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Spring 2018 edition now available

So the 15th Assembly has concluded, decisions have been made and the church has a new President and President-elect.

Let’s not ignore the elephant in the room though: after three decades of conversation and six years of formal consideration, the church has a position on same-gender marriage. Is everyone happy with that position? No. Is everyone happy with the process that facilitated the position? No.

But whether you are happy or not, indifferent or just wish we could turn the conversation to how we resolve grinding poverty, catastrophic environmental changes or the general decline of the faith in Australia, let’s maintain a level of dignity and decorum in our interactions as we absorb the decision and decide what it means for individual congregations.

I’ve seen some of the online “discourse” which has taken place around this issue in the aftermath of the Assembly’s decision, and while you factor in the general coarsening influence the Internet has on discussions, it is simply stunning to see people who apparently aspire to be Christ-like in their lives, engage in such brutal and venomous talk from the comfort of their keyboard.

Let’s also not shy away from the other elephant lurking behind the marriage elephant: how do we reconcile the Bible as an “authoritative text” with how we live our lives and treat others? Is it an authoritative text upon which we must slavishly live according to its teachings and commandments? Is it a book written for a specific time and people, and we must separate what were products of the time from what are eternal truths?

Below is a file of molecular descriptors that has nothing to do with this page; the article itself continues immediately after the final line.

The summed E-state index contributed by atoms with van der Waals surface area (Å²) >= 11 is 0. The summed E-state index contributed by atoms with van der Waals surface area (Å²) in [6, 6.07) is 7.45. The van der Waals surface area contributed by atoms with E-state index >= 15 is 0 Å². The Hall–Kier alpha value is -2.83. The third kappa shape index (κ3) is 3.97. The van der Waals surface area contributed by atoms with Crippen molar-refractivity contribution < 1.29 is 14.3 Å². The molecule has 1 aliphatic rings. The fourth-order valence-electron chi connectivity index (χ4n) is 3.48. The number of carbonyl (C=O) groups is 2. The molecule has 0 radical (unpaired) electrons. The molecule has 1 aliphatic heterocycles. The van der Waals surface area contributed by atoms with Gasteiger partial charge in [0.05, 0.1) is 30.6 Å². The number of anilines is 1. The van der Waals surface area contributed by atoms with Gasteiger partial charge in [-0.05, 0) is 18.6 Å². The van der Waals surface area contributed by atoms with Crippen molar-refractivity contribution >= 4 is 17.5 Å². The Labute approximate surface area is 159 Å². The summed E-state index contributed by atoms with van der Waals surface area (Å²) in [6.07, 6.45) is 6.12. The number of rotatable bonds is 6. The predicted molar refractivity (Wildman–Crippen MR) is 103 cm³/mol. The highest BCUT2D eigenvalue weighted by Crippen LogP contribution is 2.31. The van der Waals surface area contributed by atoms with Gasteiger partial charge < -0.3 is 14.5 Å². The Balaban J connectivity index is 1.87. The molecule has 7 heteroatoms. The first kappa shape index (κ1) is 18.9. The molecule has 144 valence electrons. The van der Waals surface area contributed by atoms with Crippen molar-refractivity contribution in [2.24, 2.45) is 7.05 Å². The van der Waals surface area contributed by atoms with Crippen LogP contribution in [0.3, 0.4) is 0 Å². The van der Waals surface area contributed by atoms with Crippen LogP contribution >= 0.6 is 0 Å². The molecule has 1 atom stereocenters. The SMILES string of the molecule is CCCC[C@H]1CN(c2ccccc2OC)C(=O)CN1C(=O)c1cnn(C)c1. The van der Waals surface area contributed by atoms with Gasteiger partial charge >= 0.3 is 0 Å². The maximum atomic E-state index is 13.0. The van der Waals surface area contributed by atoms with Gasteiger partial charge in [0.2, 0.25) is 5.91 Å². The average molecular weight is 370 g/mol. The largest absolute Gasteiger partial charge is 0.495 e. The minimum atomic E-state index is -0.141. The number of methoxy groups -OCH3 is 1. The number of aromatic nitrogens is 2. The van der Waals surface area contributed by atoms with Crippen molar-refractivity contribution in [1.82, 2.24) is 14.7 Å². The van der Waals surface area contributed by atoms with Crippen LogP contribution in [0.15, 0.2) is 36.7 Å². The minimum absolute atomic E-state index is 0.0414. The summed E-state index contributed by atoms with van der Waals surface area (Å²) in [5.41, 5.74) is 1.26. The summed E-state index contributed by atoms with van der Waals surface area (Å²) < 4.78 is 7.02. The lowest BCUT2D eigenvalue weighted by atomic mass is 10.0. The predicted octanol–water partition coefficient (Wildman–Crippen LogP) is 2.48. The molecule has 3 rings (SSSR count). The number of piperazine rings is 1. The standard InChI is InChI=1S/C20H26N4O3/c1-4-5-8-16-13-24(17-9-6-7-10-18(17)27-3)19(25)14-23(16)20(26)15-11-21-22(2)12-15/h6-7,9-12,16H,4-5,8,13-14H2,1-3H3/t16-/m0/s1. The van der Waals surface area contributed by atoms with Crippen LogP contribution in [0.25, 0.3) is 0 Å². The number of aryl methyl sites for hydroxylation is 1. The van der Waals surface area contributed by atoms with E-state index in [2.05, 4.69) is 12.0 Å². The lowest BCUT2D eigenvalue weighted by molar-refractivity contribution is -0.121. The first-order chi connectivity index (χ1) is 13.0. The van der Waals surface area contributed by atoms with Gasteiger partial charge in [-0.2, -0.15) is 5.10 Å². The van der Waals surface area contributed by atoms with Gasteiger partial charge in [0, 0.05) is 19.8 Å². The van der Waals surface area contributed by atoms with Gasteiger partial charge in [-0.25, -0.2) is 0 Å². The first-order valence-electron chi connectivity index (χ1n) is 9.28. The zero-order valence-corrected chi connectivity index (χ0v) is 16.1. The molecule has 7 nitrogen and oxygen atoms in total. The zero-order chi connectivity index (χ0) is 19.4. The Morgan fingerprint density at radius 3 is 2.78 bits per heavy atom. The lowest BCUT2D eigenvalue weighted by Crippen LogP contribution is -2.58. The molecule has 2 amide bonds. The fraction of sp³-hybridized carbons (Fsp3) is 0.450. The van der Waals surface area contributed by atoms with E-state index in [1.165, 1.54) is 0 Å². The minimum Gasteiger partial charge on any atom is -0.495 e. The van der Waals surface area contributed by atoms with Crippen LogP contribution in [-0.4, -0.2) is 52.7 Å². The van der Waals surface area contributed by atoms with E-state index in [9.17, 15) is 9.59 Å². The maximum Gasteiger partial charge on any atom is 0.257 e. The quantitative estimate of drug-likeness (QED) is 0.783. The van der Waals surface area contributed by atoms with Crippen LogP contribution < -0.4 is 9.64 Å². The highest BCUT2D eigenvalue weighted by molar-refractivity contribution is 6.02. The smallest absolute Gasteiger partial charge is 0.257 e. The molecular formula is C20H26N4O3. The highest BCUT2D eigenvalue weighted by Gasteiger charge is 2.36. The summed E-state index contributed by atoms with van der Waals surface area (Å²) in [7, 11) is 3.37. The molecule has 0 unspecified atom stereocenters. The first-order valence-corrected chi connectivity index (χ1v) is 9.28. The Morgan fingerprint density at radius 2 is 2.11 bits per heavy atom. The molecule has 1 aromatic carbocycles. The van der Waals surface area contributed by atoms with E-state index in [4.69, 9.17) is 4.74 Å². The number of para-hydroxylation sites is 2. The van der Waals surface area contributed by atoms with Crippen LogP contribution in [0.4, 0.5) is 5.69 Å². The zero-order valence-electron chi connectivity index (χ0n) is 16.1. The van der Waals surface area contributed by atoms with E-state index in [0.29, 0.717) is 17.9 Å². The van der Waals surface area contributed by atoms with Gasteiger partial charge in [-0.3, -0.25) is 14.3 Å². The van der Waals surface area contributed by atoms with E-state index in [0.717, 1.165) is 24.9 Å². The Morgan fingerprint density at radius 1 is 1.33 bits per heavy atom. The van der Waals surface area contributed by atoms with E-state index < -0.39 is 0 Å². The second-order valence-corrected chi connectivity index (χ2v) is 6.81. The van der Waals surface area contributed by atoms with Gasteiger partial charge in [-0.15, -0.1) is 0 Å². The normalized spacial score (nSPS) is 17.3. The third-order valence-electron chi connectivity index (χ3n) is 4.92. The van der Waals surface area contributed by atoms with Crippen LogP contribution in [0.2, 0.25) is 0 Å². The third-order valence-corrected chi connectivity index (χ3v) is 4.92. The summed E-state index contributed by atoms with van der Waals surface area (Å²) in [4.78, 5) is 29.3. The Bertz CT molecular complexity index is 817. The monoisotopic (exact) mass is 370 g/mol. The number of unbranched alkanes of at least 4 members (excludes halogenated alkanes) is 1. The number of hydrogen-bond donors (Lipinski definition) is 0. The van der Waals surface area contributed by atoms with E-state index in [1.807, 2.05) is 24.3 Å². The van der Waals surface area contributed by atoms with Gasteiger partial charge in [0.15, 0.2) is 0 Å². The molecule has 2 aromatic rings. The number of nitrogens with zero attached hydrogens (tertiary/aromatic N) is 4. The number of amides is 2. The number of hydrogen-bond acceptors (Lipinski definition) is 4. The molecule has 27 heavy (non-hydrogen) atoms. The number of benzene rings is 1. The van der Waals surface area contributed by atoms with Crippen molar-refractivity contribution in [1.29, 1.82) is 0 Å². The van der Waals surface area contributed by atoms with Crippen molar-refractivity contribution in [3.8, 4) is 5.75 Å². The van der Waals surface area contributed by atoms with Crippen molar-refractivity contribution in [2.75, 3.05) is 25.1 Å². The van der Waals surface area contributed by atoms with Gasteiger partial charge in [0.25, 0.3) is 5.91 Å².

What criteria are we using to disregard some passages as of their time and others as applicable rules for 2018? What does it mean to read seemingly offensive texts as Christian scripture? Is the Bible an all-or-nothing proposition when it comes to how you live your life? If it isn’t, then how did you arrive at that decision; an informed theology or arbitrary discomfort at some of the stuff contained in the text?

Consider the Old Testament’s Test for an Unfaithful Wife: should today’s Christian men in Australia defer to Numbers 5:11–31 when they suspect their spouse of being unfaithful? In my view, no. Should we accept that what is outlined in that passage was a product of a deeply patriarchal society and disregard it as a practical commandment for resolving marital dysfunction? In my view, yes. Both stances are just my opinions and I welcome any letters willing to take me to task on this point.

In fact, I welcome all letters on this topic: how are you using the Bible to live your life and what does it mean in 2018 to uphold the gospel with all its complexity and controversy?

Ben Rogers

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